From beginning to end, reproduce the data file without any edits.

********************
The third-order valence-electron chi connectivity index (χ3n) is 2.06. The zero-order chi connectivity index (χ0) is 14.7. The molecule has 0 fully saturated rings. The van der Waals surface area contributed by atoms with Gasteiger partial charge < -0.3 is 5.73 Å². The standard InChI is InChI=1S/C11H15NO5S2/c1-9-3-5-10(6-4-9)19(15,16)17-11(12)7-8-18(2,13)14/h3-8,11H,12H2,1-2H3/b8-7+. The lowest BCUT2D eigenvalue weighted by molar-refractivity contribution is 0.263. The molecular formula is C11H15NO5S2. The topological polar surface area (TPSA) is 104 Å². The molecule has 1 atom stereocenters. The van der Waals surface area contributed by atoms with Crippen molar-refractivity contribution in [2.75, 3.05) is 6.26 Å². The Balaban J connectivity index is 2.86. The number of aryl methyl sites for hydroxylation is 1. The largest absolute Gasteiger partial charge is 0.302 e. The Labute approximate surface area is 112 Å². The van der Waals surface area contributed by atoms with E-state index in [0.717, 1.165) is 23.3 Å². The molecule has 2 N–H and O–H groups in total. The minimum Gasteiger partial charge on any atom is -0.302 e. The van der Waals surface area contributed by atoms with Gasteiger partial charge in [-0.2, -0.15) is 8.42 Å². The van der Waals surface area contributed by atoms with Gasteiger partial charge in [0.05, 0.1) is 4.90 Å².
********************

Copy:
The third-order valence-electron chi connectivity index (χ3n) is 2.06. The zero-order chi connectivity index (χ0) is 14.7. The molecule has 0 fully saturated rings. The van der Waals surface area contributed by atoms with Gasteiger partial charge < -0.3 is 5.73 Å². The standard InChI is InChI=1S/C11H15NO5S2/c1-9-3-5-10(6-4-9)19(15,16)17-11(12)7-8-18(2,13)14/h3-8,11H,12H2,1-2H3/b8-7+. The lowest BCUT2D eigenvalue weighted by molar-refractivity contribution is 0.263. The molecular formula is C11H15NO5S2. The topological polar surface area (TPSA) is 104 Å². The molecule has 1 atom stereocenters. The van der Waals surface area contributed by atoms with Crippen molar-refractivity contribution in [2.75, 3.05) is 6.26 Å². The Balaban J connectivity index is 2.86. The number of aryl methyl sites for hydroxylation is 1. The largest absolute Gasteiger partial charge is 0.302 e. The Labute approximate surface area is 112 Å². The van der Waals surface area contributed by atoms with E-state index in [0.717, 1.165) is 23.3 Å². The molecule has 2 N–H and O–H groups in total. The minimum Gasteiger partial charge on any atom is -0.302 e. The van der Waals surface area contributed by atoms with Gasteiger partial charge in [-0.2, -0.15) is 8.42 Å². The van der Waals surface area contributed by atoms with Gasteiger partial charge in [0.05, 0.1) is 4.90 Å².